Even the trees have some disquiet.
At the slightest disturbance, our dog
takes shelter, growling under my desk.
Circumstances close in. It’s as if,
in that downtown apartment,
the dripping geyser forewarned
apocalypse – or the afternoon music,
blaring out from some distant radio,
was soundtracking a situation
that I would never be able to grasp.
You can see the wood for the trees,
if you choose to – but that’s not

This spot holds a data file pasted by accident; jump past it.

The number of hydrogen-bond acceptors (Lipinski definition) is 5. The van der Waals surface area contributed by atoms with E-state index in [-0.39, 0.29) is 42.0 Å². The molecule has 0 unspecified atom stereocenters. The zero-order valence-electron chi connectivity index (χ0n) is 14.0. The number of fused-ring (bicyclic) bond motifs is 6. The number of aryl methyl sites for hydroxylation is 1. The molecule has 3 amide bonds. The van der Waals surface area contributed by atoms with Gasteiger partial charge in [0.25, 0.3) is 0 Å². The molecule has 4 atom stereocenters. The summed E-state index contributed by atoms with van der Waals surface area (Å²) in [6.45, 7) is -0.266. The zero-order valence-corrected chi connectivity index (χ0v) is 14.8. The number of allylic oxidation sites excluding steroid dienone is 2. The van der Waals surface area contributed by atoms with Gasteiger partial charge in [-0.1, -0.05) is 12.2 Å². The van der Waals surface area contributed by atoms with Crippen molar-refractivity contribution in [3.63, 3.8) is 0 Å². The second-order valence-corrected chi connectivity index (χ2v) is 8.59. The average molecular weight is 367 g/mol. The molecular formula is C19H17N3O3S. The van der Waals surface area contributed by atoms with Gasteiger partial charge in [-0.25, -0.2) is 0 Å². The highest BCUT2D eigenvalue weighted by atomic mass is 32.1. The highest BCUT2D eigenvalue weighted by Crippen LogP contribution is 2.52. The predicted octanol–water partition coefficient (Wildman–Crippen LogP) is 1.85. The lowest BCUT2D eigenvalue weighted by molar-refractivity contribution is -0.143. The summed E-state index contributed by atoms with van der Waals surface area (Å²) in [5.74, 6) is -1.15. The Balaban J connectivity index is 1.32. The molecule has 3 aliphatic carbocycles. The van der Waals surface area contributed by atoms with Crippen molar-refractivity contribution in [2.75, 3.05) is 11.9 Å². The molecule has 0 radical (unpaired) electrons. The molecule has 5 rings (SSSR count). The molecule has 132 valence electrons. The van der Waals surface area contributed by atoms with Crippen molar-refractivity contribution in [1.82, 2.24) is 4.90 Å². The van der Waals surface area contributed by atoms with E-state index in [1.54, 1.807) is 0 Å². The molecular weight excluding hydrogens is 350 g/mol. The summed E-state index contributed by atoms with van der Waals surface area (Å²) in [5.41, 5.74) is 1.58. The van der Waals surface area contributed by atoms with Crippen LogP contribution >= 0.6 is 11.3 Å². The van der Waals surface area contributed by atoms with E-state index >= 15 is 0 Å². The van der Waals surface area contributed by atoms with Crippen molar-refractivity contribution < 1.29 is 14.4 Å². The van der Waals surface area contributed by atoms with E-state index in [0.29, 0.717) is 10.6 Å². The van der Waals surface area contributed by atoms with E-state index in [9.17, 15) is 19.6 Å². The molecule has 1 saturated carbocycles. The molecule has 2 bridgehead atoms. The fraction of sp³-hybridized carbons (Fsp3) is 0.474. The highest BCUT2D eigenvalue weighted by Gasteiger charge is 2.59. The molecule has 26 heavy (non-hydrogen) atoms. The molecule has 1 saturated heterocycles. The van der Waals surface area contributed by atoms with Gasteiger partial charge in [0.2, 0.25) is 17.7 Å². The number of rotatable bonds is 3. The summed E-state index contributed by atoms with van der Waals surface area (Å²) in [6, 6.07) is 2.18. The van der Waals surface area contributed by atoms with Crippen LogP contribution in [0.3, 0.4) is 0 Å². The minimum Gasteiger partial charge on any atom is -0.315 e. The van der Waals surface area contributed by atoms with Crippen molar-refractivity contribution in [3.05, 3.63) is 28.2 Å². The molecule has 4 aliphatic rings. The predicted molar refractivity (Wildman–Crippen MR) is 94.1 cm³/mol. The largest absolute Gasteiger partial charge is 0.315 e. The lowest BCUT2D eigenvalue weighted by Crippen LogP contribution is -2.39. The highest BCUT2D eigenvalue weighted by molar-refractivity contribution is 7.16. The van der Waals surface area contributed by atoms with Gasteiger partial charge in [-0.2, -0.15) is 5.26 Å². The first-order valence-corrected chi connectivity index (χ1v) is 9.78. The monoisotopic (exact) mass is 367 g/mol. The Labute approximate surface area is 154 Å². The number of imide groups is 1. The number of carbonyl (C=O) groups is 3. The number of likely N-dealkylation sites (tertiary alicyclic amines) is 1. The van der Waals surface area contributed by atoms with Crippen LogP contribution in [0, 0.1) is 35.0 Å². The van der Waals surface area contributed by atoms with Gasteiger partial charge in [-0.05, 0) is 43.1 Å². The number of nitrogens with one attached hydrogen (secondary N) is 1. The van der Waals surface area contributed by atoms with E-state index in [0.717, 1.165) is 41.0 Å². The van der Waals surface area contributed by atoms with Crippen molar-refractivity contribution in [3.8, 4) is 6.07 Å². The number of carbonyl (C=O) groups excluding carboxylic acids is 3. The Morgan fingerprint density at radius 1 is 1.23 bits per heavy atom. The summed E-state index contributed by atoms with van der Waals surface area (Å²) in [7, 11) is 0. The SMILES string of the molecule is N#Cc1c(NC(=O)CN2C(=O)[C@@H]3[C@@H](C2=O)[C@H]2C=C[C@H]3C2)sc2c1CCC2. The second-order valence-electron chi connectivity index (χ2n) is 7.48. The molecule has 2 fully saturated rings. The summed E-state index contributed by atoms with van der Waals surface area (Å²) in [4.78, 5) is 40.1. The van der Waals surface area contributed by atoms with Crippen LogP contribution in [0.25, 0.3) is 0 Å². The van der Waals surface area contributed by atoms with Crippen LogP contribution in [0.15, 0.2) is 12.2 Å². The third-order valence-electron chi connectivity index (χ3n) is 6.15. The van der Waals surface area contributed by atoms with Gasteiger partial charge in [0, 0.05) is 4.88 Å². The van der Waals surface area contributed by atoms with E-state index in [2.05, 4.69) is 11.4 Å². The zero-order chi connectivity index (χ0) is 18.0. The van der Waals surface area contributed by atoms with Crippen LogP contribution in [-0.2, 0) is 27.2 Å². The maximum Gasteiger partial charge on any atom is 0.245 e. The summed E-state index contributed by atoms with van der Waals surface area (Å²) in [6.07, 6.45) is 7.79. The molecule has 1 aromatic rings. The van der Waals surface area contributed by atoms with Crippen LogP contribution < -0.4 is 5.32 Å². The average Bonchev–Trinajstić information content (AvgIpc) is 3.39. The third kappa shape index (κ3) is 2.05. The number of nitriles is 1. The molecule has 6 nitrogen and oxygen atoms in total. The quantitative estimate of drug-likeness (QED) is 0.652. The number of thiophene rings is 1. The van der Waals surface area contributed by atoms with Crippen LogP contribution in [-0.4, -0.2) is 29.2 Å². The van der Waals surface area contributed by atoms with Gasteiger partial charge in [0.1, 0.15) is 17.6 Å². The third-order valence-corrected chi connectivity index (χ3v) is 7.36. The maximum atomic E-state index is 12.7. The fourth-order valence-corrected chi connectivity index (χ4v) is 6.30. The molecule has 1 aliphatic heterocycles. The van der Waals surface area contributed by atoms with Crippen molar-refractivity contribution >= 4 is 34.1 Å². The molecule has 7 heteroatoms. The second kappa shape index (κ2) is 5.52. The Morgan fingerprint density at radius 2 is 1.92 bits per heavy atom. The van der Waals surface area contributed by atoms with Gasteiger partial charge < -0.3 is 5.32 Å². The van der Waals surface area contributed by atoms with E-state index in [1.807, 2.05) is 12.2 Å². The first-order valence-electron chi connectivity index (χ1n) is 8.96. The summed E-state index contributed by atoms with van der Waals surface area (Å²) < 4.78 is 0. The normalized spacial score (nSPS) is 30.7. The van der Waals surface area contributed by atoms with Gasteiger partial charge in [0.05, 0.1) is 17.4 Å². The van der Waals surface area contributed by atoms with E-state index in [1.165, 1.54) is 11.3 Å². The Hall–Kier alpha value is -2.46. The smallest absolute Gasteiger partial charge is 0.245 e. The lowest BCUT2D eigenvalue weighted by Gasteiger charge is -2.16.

what I’ve been told and told again.
In the shadows of trees in the park,
we've found some space where,
flipping off caps from bottles of cider,
we can talk. Elsewhere, over the city,
the planes fly in and tomorrow
another bunch of people will be here.
The trams ruck and fret across old lines.
Clutching the handrail down into the metro,
I’m pretending there’s been no change.
At the ticket machine, there isn’t.
I bob and weave my barcode at the reader
and then take myself back up to the street.
I can walk home from here and count
the trees which unwittingly punctuate
the journey from downtown to home.